“Cool Girl” (Single)
Lo first made her mark on the music scene with 2014’s runaway hit, “So High,” and an equally successful remix with Hippie Sabotage that garnered 443 million views on YouTube. Lo’s subsequent 2015 single, “Talking Body,” scored a watered-down radio version last summer. She made a quick detour as a guest vocalist on Nick Jonas’ “Close,” and now her solo career is back in full swing with “Cool Girl.”
My favorite thing about Lo is that she’s an impeccable producer. When you listen to “Cool Girl,” make sure to grab headphones and revel in the textured quality of the bass. I don’t know how “Cool Girl” would fare within the context of an entire album, but it makes a great end-of-summer single.
Francis and the Lights feat. Bon Iver and Kanye West
Whether it’s the gentle bump of the baseline, Justin Vernon’s exalting falsetto, or the fact that Kanye West makes a surprise appearance in the music video (he shows off his best moves), there’s something magical about this song.
Though I am reluctant to use the word “chill” as a non-ironic adjective, I can’t help but note the calming quality of this track’s iceberg production. The bass provides a solid beat to sway to, the electro scintillants interspersed throughout the chorus act as an inhibitor for the natural melancholy in Vernon’s voice, and when Vernon does sing, he allows his vocals to soar to new heights unbridled by too-cool-for-vocal-flourish indie expectations.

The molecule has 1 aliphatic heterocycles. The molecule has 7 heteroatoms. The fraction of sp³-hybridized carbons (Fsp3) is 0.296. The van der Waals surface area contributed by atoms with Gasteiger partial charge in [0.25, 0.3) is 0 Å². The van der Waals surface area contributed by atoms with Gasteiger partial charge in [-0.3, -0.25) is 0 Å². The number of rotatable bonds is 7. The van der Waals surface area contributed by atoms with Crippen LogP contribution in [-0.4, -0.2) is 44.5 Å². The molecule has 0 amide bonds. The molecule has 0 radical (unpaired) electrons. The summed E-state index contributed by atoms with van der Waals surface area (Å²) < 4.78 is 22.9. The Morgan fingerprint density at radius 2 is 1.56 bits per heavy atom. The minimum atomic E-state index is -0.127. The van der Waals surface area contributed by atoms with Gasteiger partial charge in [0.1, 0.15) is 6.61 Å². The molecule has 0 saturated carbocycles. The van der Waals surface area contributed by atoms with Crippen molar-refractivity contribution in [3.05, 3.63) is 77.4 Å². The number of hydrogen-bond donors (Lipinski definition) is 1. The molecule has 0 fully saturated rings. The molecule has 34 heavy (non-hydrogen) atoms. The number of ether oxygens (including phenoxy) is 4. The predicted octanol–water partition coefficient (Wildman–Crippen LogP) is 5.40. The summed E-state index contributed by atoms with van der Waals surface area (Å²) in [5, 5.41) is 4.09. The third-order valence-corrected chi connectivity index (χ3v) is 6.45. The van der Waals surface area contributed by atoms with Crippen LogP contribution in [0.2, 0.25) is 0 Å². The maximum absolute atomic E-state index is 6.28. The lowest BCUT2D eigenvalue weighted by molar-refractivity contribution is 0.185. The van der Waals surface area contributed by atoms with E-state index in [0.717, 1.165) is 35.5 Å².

“Friends” is a perfect melange of vibes, beats, and vocals, and this somehow renders it impervious to being overly aestheticized.
“Not for You”
“Not For You” provides a welcome edge to the gossamer riffs of a shoegaze sound: Cutting guitars and piles of breathy vocals, Flood’s resulting sound is like if Liz Frazer of Cocteau Twins had Courtney Love’s capacity to growl.
A beautiful EP with a fighting spirit, “Flood” opens with “Glass Ceiling” wherein vocalist Lindsey Sherman sings, “You’re the one who speaks/ louder than you need to be,” over soaring guitars. It’s a track that examines the tension between vulnerability and the natural grit of a DIY scene. The second track, “O,” is similar to “Slouvaki”-era Slowdive or fellow shoegaze greats, vapor trail. As with any great shoegaze or dream pop record, there’s an ample amount of reverb forcing the listener to contemplate the complexities of noise itself. Punk is alive and thriving within Chicago’s DIY enclaves, and it’s wonderful to see shoegaze, punk’s dreamy cousin, getting some love as well.